Today, we have all become commercialised and we are selling and buying news. We are at the crossroads in public broadcasting, in style, regulations and content. In financing, we have come to rely almost entirely on advertising and sponsorship of entire broadcasting stations. Print media, newspapers and books, struggle for market shares.

The old state-owned broadcasting stations, like that of Pakistan Broadcasting Corporation (PBC), Radio Pakistan (RP), and PTV have qualities and integrity that private broadcasting may be lacking. Yet, they may also sometimes be too directly controlled by the government. The framework for how to operate, notably the principles and practices for the public and private broadcasting, must be drawn up for long-term periods, whether it is about live broadcasts from the Parliament’s deliberations or other delicate and important issues and events.

In my home country Norway, the state broadcasting corporation, NRK, is built on the BBC-model, and it was only de-monopolised in the 1980s, after a long debate in parliament, the media and society at large about the role and function of the media, including financing and more. Competition between different channels will usually, at least in theory, improve quality. But it can also lead to sensationalism and superficial content in a race to be first with the latest news. Many TV channels, also in Pakistan, have become fond of talk shows, which are less costly to produce. They are not really news programmes, but rather commentaries about news and current affairs.

In my childhood and youth, we were all used to the official news from the state broadcaster, NRK, as Pakistanis were used to Pakistan Radio and later PTV. Such media corporations would collect news themselves, also from remote areas, but would also rely heavily on news agencies. In Norway, that was NTB, owned by the newspapers, plus the international news agencies, such as Associated Press, Reuters, and others. Till this day, NTB is as careful and reliable as a government source of news.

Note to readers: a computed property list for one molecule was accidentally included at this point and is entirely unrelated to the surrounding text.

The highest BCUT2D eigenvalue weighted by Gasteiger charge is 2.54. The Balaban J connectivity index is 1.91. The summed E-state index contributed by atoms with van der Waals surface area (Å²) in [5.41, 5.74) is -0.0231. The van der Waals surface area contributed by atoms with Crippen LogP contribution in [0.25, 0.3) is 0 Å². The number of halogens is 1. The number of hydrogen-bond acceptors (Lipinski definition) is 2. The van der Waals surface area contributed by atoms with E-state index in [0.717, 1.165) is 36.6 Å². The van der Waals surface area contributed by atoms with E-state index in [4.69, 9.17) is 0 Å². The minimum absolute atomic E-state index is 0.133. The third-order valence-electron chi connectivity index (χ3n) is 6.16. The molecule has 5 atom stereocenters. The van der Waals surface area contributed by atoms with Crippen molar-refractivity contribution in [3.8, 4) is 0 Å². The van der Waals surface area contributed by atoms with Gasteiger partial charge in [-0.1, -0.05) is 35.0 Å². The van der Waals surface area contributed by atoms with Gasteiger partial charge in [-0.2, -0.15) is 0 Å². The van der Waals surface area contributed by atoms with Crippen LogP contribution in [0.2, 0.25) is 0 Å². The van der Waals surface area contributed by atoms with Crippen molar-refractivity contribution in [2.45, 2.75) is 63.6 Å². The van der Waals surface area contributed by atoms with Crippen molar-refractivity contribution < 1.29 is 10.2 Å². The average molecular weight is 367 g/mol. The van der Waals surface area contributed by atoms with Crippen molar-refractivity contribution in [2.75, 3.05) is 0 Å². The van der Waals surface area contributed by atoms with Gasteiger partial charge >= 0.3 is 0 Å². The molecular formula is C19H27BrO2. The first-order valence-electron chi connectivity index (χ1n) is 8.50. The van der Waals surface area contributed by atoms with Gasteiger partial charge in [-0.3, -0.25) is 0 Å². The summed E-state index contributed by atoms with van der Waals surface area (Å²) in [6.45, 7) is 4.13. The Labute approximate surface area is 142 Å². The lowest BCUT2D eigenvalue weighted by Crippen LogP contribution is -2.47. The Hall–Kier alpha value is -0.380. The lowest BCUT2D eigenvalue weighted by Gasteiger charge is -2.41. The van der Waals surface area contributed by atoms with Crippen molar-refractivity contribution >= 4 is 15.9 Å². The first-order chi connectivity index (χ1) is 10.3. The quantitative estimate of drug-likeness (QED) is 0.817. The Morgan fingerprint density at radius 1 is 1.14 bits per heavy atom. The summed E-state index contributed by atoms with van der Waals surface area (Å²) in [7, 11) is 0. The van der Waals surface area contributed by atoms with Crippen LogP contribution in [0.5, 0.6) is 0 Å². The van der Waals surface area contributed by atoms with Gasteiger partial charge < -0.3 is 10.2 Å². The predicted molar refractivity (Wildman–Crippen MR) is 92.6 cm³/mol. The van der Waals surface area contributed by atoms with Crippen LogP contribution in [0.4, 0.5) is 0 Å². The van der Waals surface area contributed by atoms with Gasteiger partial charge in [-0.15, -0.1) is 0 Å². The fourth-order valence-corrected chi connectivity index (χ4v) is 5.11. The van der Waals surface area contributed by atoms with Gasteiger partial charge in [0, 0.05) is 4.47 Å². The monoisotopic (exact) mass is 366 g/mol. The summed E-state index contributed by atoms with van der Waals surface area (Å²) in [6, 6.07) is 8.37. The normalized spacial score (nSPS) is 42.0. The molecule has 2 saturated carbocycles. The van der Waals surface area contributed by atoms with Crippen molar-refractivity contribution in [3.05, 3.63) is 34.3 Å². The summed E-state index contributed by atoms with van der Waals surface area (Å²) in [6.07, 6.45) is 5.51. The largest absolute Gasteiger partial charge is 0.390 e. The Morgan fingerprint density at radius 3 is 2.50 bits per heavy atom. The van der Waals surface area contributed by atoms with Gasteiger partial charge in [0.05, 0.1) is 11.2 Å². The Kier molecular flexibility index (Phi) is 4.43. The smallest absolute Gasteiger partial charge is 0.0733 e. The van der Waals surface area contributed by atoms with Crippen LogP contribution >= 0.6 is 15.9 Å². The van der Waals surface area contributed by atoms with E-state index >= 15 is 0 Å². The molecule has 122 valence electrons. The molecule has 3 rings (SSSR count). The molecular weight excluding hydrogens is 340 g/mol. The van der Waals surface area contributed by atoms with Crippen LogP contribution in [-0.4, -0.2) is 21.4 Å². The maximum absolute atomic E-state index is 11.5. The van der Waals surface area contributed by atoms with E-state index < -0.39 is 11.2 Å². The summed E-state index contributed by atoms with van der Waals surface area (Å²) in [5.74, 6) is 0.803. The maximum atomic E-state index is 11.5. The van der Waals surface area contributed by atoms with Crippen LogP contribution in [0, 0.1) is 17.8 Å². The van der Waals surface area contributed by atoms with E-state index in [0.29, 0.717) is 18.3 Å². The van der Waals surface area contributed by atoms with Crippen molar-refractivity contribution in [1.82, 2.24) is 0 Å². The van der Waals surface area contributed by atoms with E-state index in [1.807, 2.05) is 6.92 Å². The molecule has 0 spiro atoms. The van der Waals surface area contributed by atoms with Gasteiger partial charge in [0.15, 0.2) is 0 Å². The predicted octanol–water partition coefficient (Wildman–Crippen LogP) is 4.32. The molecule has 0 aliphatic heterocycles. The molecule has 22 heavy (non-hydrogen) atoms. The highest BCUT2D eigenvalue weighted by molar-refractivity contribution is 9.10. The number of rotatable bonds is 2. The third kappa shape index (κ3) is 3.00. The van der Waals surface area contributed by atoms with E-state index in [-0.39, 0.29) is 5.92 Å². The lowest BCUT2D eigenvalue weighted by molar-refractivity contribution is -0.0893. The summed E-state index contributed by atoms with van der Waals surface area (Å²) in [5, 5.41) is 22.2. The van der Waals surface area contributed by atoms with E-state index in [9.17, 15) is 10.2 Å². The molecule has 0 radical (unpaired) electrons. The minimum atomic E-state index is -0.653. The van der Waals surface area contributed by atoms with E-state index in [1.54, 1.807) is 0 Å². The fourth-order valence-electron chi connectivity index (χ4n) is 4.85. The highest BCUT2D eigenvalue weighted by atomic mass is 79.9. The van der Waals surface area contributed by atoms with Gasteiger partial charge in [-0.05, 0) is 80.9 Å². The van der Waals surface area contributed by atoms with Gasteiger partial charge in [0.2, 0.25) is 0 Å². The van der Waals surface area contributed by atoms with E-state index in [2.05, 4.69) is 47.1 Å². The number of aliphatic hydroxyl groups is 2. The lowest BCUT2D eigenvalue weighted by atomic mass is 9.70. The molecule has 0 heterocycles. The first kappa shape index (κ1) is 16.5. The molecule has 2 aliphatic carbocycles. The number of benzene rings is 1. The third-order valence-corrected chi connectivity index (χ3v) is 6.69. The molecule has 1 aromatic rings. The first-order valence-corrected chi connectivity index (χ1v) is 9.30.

It should be added that although BBC and NRK are state corporations, they have a distance to their owners. The owners give overall framework and appropriate funds (from the taxpayers), but the actual operations are the responsibility of NRK itself, which has editor responsibility. There cannot be direct, ad hoc, government interference, either it is ordering to broadcast something live, or block it from happening. Complaints can be made about NRK’s and other media’s products. Recently, some such debates have been broadcast live, depending on public interest and, one could say, people’s need and wish to know.

Public Broadcasting in USA has a similar ideal role as BBC and NRK. NPB has some, but essential financial support from the government. Just now that issue is under scrutiny since President Donald Trump’s government wants to pull the rug under NPB and seize allowing taxpayers’ money to be used for it on national and state levels. Then NPB, too, would almost certainly be forced into selling advertisements for its income, in addition to the grants and contributions it otherwise gets.

Finally, when all things are considered, I believe there is a need for both public and private broadcasting, and for a revival of newspapers and other print media. There is a need for finding new ways of regulating the traditional media, Internet and social media. Most regulation can be done by media organisations themselves, but the government and others also have a say. We need to do this long-term, realising that parliamentarians, journalists and editors have key roles in society. The media’s role will be even more so in future. The current dispute in Parliament over live transmission or not of this year’s budget debate should have been solved under general regulations.


The writer is a senior Norwegian social scientist with experience in research, diplomacy and development aid.